Assignment 2: Elements of design

The aim of this assignment is to bring together all the elements of design covered in this chapter through a set of photos. I chose to select my own specific subject matter for this exercise, largely because of an unexpected opportunity to photograph the former US airbase at Upper Heyford in Oxfordshire. The site, semi-derelict for a number of years offered an interesting range of subjects and despite a chilling wind, we were blessed with a sunny afternoon in early January.

The first image illustrates curves, a suggested triangle and the size of the hanger in the frame means it completely dominates the image as a single point.

ISO 200, f9, 1/160, 15mm

The second image shows a single point. Whilst it is clearly the focal point of the image it doesn’t dominate the photo, the road running past the derelict building creates a strong diagonal line through the frame.

ISO 200, f9, 1/160, 21mm

In this image we have two points. Whilst the hanger and the rusty ‘box’ are of very different scale, the composition allows both to occupy key points in the frame and both to be focal points for the viewer.

ISO 200, f6.3, 1/50, 24mm

Another image of the hangers. This time the two hangers fill a significant portion of the frame and give two points to focus on. The use and positioning of the sunlight draws extra focus to the smaller of the hangers in the frame, the sunlight creating a diagonal line to this hanger too.

ISO 200, f9, 1/250, 31mm

This image taken earlier in the afternoon has more hangers in the frame, multiple points. The position of the hangers splits the image in three, despite them being orientated differently. The road/runways in front of the hangers give a strong diagonal line to the bottom right corner.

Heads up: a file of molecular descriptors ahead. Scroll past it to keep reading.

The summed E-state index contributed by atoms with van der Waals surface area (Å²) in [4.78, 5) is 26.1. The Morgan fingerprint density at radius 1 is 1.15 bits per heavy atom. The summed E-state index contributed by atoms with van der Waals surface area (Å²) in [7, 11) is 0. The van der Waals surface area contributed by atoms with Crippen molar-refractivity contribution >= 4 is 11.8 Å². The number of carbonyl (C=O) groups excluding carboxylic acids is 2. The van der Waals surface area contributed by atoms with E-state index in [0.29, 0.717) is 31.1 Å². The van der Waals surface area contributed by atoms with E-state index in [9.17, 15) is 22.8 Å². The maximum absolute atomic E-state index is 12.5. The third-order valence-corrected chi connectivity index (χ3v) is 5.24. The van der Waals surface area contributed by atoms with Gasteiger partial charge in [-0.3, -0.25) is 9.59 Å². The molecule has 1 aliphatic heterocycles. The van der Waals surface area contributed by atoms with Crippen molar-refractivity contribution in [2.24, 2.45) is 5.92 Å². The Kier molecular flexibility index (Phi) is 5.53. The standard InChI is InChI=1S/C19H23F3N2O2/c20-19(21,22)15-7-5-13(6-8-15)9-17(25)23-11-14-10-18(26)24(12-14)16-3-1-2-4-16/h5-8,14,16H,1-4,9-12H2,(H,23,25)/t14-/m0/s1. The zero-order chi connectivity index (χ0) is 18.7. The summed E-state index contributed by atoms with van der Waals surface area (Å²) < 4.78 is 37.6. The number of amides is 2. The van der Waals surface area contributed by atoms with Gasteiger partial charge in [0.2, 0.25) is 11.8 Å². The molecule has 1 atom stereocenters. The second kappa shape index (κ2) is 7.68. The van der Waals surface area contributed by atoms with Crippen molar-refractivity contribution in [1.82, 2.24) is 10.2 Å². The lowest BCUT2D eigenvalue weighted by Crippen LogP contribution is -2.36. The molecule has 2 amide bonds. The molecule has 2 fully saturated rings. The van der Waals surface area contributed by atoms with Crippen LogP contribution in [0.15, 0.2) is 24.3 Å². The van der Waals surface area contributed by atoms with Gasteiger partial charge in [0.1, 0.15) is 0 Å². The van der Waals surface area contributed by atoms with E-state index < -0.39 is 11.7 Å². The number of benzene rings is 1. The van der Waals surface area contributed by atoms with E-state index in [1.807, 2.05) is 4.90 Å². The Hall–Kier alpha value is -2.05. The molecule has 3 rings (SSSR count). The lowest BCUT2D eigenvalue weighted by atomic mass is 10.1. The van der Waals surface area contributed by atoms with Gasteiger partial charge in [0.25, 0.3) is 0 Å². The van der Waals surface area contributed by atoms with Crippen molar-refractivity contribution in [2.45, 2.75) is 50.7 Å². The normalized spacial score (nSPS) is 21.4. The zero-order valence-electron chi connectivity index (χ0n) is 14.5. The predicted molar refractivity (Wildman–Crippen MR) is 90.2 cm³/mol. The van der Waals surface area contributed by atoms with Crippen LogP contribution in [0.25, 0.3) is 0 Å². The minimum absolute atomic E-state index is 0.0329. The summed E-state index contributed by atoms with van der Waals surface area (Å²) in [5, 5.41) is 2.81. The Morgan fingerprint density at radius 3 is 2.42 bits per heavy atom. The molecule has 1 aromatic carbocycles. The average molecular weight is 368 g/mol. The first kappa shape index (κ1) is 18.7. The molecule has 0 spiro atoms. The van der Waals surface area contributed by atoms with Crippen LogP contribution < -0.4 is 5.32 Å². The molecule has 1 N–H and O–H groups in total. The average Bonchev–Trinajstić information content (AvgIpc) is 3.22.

ISO 200, f11, 1/160, 20mm

Moving away from the hangers, a different kind of derelict building. I’m not altogether sure what this building was used for. Inside it had been stripped of all traces of previous use. The combination of pillar, balcony, ladders and railings gives a strong linear feel of rectangular lines.

ISO 200, f9, 1/20, 35mm

Looking from a control tower, a very different view to the desolate runways and hangars. This view shows part of the former airfield in use as a car store. The strong diagonal runs from the left hand bottom corner. The clusters of cars offer a multiplicity of points.

ISO 200, f9, 1/200, 15mm

Picking a more detailed view, a very obvious collection of lines were under our feet on the tarmac, curves and in this case diagonals.

ISO 200, f6.3, 1/80, 31mm

Back to the hangers, a well positioned puddle gave a chance to illustrate the curves. Combining the hanger and its reflection creates an oval, additionally the puddle perimeter itself features curves. A single hanger gives a single point of focus to the image.

ISO 200, f10, 1/250, 15mm

Another detailed view, here a collection of angular but distinct shapes have come to rest and settled in a unordered pattern.

ISO 200, f9, 1/50, 53mm

Another detailed view, one that in my eye implied two opposing triangles. I’ve illustrated these by red lines in the second image.

ISO 200, f9, 1/60, 15mm

A different view of the hangers as the sun began to set. Using the silhouette effect caused by the contrast between light and dark, the hangers seemed to connect together in a stretched implied triangle, an effect partly achieved by removing the details in the buildings.

ISO 200, f8, 1/3200, 28mm

Another detail shot, this time the top of the roof line of the hanger. Heavily cropped, the shapes suggested a rhythm along the line, almost like strange musical notation.

ISO 200, f8, 1/800, 70mm

The final image, picked out in the concrete wall of a building shows a repeating pattern formed from strong diagonals.